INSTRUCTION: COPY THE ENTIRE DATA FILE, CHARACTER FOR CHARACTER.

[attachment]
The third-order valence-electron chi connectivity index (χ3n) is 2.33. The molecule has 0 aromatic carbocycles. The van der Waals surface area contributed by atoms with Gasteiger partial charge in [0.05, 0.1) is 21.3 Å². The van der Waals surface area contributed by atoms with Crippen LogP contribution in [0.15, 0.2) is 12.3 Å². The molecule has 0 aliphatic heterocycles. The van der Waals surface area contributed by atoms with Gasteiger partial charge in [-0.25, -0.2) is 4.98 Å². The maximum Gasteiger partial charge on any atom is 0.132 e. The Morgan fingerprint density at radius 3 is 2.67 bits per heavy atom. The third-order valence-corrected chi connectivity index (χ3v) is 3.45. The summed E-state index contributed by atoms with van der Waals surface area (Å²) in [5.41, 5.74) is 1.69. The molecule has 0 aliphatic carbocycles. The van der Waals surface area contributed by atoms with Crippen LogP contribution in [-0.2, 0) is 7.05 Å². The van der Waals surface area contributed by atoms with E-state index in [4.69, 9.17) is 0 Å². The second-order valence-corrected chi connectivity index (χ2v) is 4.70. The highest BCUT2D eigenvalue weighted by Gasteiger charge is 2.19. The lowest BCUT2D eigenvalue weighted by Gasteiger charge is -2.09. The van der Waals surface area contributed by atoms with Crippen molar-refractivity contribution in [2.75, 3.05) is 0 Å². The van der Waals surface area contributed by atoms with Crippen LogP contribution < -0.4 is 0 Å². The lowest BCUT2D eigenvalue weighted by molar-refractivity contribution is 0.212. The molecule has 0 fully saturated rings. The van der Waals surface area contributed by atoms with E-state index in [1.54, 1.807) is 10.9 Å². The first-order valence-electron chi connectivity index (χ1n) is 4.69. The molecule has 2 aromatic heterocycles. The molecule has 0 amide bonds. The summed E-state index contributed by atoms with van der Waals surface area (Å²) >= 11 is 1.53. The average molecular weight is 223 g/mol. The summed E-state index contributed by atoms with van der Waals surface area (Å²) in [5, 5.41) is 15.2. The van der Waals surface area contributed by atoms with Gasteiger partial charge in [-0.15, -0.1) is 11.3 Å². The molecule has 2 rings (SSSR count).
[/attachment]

The third-order valence-electron chi connectivity index (χ3n) is 2.33. The molecule has 0 aromatic carbocycles. The van der Waals surface area contributed by atoms with Gasteiger partial charge in [0.05, 0.1) is 21.3 Å². The van der Waals surface area contributed by atoms with Crippen LogP contribution in [0.15, 0.2) is 12.3 Å². The molecule has 0 aliphatic heterocycles. The van der Waals surface area contributed by atoms with Gasteiger partial charge in [-0.25, -0.2) is 4.98 Å². The maximum Gasteiger partial charge on any atom is 0.132 e. The Morgan fingerprint density at radius 3 is 2.67 bits per heavy atom. The third-order valence-corrected chi connectivity index (χ3v) is 3.45. The summed E-state index contributed by atoms with van der Waals surface area (Å²) in [5.41, 5.74) is 1.69. The molecule has 0 aliphatic carbocycles. The van der Waals surface area contributed by atoms with Crippen LogP contribution in [-0.2, 0) is 7.05 Å². The van der Waals surface area contributed by atoms with E-state index in [4.69, 9.17) is 0 Å². The second-order valence-corrected chi connectivity index (χ2v) is 4.70. The highest BCUT2D eigenvalue weighted by Gasteiger charge is 2.19. The lowest BCUT2D eigenvalue weighted by Gasteiger charge is -2.09. The van der Waals surface area contributed by atoms with Crippen molar-refractivity contribution in [2.75, 3.05) is 0 Å². The van der Waals surface area contributed by atoms with Crippen LogP contribution < -0.4 is 0 Å². The lowest BCUT2D eigenvalue weighted by molar-refractivity contribution is 0.212. The molecule has 0 fully saturated rings. The van der Waals surface area contributed by atoms with E-state index in [1.54, 1.807) is 10.9 Å². The first-order valence-electron chi connectivity index (χ1n) is 4.69. The molecule has 2 aromatic heterocycles. The molecule has 0 amide bonds. The summed E-state index contributed by atoms with van der Waals surface area (Å²) >= 11 is 1.53. The average molecular weight is 223 g/mol. The summed E-state index contributed by atoms with van der Waals surface area (Å²) in [5, 5.41) is 15.2. The van der Waals surface area contributed by atoms with Gasteiger partial charge in [-0.15, -0.1) is 11.3 Å². The molecule has 2 rings (SSSR count).